Your Next Move

“I’m getting a bit bored and wondering what I should do next?” I’ve had this question come up in some coaching conversations lately.  The default next step is to consider what the next role or position could be. The next rung on the ladder. Getting a raise. More responsibility to achieve greater status.

These factors are all external motivators. As Susan Fowler puts it, ‘low quality’ motivators. Not bad things at all but don’t lead to sustained engagement. There may be an initial sense of excitement to begin with but it wears off. We find ourselves bored or stressed. Not highly engaged as we would like to be.

It’s because we’re focusing on the wrong thing. We attach our identity to positions and roles. Relying on external forces to give a sense of value. At the extreme, this can cause a crisis for individuals if we make mistakes or face redundancy.  We’re limiting ourselves to a role rather than bringing our whole selves to work.

How about we focus on problems we like to solve. Or tensions we want to manage*. Challenges that will bring satisfaction. Interesting and meaningful work, leading to sustained engagement.

*See more about problems to solve vs tensions to manage here.

It’s natural and healthy to want greater challenge. To progress in our levels of competence is a human need. Sometimes that may lead to a new role, a pay rise etc. But it doesn’t have to be. When I work with people thinking about the next move, I ask the following questions:

Who are the people you want to help? We want our work to make a difference in people’s lives. This is where we get a sense of contribution.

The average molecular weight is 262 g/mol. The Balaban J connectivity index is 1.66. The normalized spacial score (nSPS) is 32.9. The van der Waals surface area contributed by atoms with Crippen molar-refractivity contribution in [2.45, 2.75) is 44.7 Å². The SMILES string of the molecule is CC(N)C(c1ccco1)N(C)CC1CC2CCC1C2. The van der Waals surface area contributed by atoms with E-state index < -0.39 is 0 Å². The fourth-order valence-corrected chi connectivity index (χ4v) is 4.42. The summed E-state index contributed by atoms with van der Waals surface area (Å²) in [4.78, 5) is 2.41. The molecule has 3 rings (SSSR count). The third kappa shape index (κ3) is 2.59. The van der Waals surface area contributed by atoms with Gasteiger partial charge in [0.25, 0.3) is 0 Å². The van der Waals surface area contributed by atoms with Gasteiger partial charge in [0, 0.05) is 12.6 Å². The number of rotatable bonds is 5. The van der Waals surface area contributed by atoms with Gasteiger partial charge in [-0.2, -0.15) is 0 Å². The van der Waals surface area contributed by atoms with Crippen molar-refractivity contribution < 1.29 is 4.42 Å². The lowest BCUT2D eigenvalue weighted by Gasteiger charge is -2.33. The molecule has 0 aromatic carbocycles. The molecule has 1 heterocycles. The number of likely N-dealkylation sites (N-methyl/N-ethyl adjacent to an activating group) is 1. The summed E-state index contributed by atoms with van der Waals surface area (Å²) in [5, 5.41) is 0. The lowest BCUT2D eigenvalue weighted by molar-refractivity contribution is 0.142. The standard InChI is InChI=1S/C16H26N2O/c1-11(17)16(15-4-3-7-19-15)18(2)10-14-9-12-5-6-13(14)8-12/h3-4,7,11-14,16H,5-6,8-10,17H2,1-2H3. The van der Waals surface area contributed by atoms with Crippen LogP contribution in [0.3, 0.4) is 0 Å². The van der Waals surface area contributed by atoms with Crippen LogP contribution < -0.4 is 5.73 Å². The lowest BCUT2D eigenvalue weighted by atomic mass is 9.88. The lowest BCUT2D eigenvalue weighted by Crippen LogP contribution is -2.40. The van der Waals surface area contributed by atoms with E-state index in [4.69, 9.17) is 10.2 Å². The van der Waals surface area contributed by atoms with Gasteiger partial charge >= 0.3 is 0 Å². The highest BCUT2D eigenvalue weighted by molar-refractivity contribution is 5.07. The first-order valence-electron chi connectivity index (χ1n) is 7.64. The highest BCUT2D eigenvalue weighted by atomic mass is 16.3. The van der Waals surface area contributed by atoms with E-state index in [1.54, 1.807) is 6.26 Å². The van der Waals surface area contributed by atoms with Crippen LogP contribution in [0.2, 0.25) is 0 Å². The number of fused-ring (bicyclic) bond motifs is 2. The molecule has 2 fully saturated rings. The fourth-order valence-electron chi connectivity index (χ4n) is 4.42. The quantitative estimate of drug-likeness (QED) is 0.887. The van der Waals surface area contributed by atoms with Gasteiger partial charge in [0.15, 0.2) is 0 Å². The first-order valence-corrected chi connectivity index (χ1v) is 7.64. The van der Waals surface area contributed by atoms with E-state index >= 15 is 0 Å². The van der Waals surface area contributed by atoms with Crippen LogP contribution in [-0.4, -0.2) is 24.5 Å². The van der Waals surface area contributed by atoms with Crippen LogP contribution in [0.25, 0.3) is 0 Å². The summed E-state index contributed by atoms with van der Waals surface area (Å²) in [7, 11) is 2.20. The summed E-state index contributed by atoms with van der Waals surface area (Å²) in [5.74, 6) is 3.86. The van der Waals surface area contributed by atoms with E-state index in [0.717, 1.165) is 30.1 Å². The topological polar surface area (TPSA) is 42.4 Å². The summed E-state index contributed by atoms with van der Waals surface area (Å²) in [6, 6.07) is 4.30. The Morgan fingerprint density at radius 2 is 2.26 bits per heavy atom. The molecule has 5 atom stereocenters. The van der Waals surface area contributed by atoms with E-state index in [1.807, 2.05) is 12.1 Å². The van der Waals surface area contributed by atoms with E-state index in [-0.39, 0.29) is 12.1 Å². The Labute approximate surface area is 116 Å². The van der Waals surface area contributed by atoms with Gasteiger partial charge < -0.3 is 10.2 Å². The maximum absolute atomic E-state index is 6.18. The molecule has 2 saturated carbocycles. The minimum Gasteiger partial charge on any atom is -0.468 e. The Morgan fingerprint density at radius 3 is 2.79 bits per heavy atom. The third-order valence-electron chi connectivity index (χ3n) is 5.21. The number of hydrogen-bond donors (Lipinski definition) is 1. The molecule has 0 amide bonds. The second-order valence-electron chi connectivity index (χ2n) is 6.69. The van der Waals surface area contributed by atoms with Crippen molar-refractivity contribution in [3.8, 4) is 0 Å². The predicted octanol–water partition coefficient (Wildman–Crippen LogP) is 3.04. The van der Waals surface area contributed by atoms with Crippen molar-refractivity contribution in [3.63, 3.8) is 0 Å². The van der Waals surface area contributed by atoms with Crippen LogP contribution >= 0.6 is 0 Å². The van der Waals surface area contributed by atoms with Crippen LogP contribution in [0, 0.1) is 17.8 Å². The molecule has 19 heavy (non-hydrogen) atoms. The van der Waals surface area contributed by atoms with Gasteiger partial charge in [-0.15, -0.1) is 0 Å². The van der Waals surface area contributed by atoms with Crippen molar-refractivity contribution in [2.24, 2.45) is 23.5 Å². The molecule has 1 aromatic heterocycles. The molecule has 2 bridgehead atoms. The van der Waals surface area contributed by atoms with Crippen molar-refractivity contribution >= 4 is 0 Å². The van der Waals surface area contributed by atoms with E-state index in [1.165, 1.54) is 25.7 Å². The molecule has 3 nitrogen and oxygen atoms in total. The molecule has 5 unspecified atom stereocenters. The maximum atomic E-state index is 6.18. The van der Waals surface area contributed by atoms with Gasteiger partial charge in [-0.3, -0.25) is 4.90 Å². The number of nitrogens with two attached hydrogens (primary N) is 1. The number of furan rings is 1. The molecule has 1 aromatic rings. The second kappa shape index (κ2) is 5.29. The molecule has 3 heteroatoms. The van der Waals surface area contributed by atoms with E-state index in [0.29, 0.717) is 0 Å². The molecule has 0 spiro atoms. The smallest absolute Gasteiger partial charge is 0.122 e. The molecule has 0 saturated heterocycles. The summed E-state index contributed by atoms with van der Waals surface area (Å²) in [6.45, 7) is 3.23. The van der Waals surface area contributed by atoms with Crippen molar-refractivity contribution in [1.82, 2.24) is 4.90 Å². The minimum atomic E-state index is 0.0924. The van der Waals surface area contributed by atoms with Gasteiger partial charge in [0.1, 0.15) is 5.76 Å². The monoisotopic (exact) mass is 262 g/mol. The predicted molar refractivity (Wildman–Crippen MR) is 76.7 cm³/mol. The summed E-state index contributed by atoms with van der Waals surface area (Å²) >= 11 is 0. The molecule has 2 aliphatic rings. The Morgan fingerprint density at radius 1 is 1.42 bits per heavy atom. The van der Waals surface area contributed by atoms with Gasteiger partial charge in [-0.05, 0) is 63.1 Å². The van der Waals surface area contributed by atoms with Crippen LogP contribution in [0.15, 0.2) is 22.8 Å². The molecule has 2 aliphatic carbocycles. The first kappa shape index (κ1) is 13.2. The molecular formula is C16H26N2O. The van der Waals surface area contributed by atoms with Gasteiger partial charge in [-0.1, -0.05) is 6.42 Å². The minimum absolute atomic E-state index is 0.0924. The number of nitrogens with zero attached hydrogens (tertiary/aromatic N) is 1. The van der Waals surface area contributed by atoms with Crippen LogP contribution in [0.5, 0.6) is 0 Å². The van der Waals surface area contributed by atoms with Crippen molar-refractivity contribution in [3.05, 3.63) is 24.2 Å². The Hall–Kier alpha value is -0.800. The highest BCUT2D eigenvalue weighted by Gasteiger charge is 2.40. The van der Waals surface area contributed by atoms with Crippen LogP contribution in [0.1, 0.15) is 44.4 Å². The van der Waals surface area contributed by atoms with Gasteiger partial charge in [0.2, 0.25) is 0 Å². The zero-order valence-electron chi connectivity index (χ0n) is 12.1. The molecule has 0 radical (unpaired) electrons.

What problems to solve (or tensions to manage) do they have that most interest you? Think about interesting work you’ve done before. Or something you’ve always been curious about. Fill out a Business Model Canvas on yourself.

What is the best vehicle to solve this problem? This is important. It may be in a new position or workplace. But… it could be right where you are. A different way of thinking about your current role.

What is the smallest thing you could do this week to make progress on solving this problem? A lot of motivational stuff out there tends towards the sensational and extraordinary. Let’s suspend that for a minute, focus on the first small step and see where it leads.

I know small steps work because that’s been my path. I used to have a great corporate job. Excellent people to work with and enjoyed many aspects of the work I did. But I wanted to solve different problems. Sounds easy to say but it was a difficult process. Cutting off a secure income source comes with lots of challenges to work through. I worked on my current business as a side job for a while till I was ready. When I took the step into self-employment the focus was on problems I wanted to solve.

I see myself as a guide. I imagine people walking through the woods. Dark, overwhelming and unsure of what the best direction is. Then coming out into an open field. Into the sunshine with a sense of freedom, excitement and possibility. I’m the guide who helps them get there. This paragraph is best read with Vangelis’ Conquest of Paradise playing in the background!

Getting clear on what truly motivates us. Reaching greater levels of performance and engagement. Moving forward with a sense of meaningful progress despite the complexity. These are the kind of problems I want to work on. These provide focus for me when thinking of my next move.

Reach out if you’re considering what’s next. I’d love to work through the questions above with you over a call or coffee.

Doug Maarschalk guides workplace teams to become more ‘human’ by growing a culture of contribution, learning and empowerment. He is a facilitator, consultant and coach who helps teams get clear on their strategy and change their thinking to become high performing. He’s worked with clients in the horticulture, banking, logistics and manufacture sectors along with local government. Read more about the Services Doug provides and the Clients he has worked with.